Wednesday, July 15, 2009

DTN News: Pirates Become Major Arms Merchant

DTN News: Pirates Become Major Arms Merchant *DTN News: China’s Re-emergence As An Arms Dealer ~ The Return Of The King?....(DTN Defense-Technology News July 11, 2009) Click here
*Source: DTN News / Strategy Page
(NSI News Source Info) TORONTO, Canada - July 15, 2009: China's efforts to develop the capability to design and manufacture high tech weapons has also turned them into a major exporter of weapons. While many nations export low tech weapons, only a few can manufacture the higher-priced (and more complex) stuff. Thus, the top exporters have been the United States, Russia, Germany, France, and Britain. While it's no surprise that Israel is moving up the list, China's sudden surge in arms sales is something of a surprise. According to official Chinese sources, the J-10 is said to have been developed from the now canceled Chengdu J-9. However, there have been conflicting reports about a possible relationship between the J-10 and the Israeli IAI Lavi fighter program, the latter having a similar canard-configuration. The J-9 program predated both of the other aircraft. In an interview, the general designer of J-10, Mr. Song Wencong said, "Our nation's new fighter's external design and aerodynamics configuration are completely made by us and did not receive foreign assistance, this made me very proud. Our nation developed J-9 in the 1960s, this adopted the canard configuration. So, those statements that said J-10 is a copy of Israeli Lavi are just laughable."
In April 2006, the media reported that the Pakistani government intends to procure at least 36 J-10s (designated FC-20 or FC-10, depending on the report). The Business Recorder claims that the Pakistani official document it obtained said the Cabinet "has allowed PAF to set up Joint Working Group (JWG) with CATIC for procurement of 36 FC-20 aircraft". PAF would soon induct fourth and fifth generation high-tech fleet of fighter-bomber aircraft with the aim to modernize the country's air force which includes the induction of 2 squadrons of Chengdu J-10 aircraft. The J-10 export deal is estimated to cost a total of $1.5 billion USD, with a flyaway price of $41 million USD for each J-10 fighter with maintenance and parts inclusive.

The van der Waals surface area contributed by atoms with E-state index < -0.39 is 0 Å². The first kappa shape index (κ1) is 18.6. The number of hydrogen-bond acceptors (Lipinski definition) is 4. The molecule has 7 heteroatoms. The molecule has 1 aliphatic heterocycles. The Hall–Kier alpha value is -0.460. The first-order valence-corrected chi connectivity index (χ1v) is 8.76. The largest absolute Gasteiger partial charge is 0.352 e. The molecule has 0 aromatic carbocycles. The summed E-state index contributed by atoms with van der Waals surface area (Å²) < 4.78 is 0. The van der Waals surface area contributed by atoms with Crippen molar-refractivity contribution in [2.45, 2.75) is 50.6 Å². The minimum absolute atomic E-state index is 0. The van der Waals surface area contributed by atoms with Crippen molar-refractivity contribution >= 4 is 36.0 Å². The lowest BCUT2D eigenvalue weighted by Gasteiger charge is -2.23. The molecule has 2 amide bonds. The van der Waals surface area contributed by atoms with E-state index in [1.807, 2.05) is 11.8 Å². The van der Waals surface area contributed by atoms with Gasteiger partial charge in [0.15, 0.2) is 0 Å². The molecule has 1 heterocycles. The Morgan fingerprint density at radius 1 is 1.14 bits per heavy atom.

Iran was reported to have signed a deal to purchase 24 J-10s from China in October 2007. The agreement is estimated at a cost of about $1 billion, with deliveries of the 24 jets expected between 2008 and 2010 to replace MiG-29 jets. However China later denied that such a sale had taken place. But over the last two decades, China has poured billions of dollars into developing the ability to design and manufacture high-performance jet engines for combat aircraft. This is what has kept so many industrialized nations out of the warplane export market. Only a few nations (the U.S., Britain, France, and Russia) have dominated this market for decades. Now China is joining this club, and no longer has to get permission from another nation before it exports high performance military aircraft. China began by building, under license, British and Russian engines. Now they are designing and building their own. Oddly enough, the most popular Chinese export, is the K-8 trainer, which uses a less complex business jet class engine. There are many models of this type of engine available, which gives K-8 buyers several vendors to choose from. The most popular Chinese combat aircraft export is the F-7, which began, decades ago, as a copy of the Russian MiG-21. But the F-7 has undergone many improvements, and China stresses the ability to install Western radars and other electronics in the basic F-7. For any nation looking for a basic jet fighter, the F-7 is always a formidable competitor, especially on price. For those looking to step up, China is offering the JF-17. This is a 13 ton fighter, costing about $20 million and pitched as an alternative to the American F-16. But the JF-17 is only considered the equal to earlier versions of the F-16. The JF-17 originally used the same Russian engine, the RD-93, that is used in the MiG-29. The JF-17 design is based on a cancelled Russian project, the MiG-33. Most of the JF-17 electronics are Western, with Italian firms being major suppliers. The JF-17 can carry 3.6 tons of weapons and use radar guided and heat seeking missiles. It has max speed of Mach 1.6, an operating range of 1,300 kilometers and a max altitude of 55,000 feet. The JF-17 was developed as a joint venture with Pakistan. The next step up is the J-10, which is based on the F-16 (or, rather, the cancelled Israeli Lavi fighter.) Originally, the J-10 used a Russian AL-31FN engine, but China has been working for a decade to manufacture their own version of this, the WS10A. This was something of an acid test for them, as the WS10A is a powerful military engine, and a complex piece of work. Russia refused to license China to produce the AL-31FN, so the Chinese stole as much of the technology as they could and designed the WS10A. This engine has been tested, and officially approved for production, but apparently still has quality control and performance problems. But with the WS10A, China can step up production of their unauthorized copy of the Russian Su-27, the J-11. This puts China in the big leagues, although Russia has threatened to sue if China tries to export the J-11 (which contains stolen Russian design technology, as well as the WS10A, itself a copy of the Russian engine used in the Su-27.) A major competitor for these aircraft has been Cold War surplus F-16s. These are combat proven aircraft, which have been well maintained by their American or European users. China is also exporting a lot of missiles, with some success. These include air-to-air (both heat seeking and radar guided), anti-ship missiles, surface-to-air missiles, ballistic missiles and smart bombs. All of these use a lot of stolen technology (from the West, as well as Russia.) China uses a lot of this purloined Russian technology to offer for sale a range of military radars. China has had less success with warships and armored vehicles. Most Chinese warship exports have been smaller, and less expensive, ships (patrol boats and frigates.) With armored vehicles, China has been hurt by the large number of Cold War surplus T-72s available. China has had more success with artillery (multiple rocket launchers) and wheeled armored personnel carriers (mainly the WZ 551, which is a 6x6 vehicle that carries 13 soldiers, and a 25mm cannon. This one appears to be based on the French VAB, not Russian models.) China has a further advantage in that it will sell to anyone who can pay. International protests about "arming tyrants" does not bother China, only the inability to pay.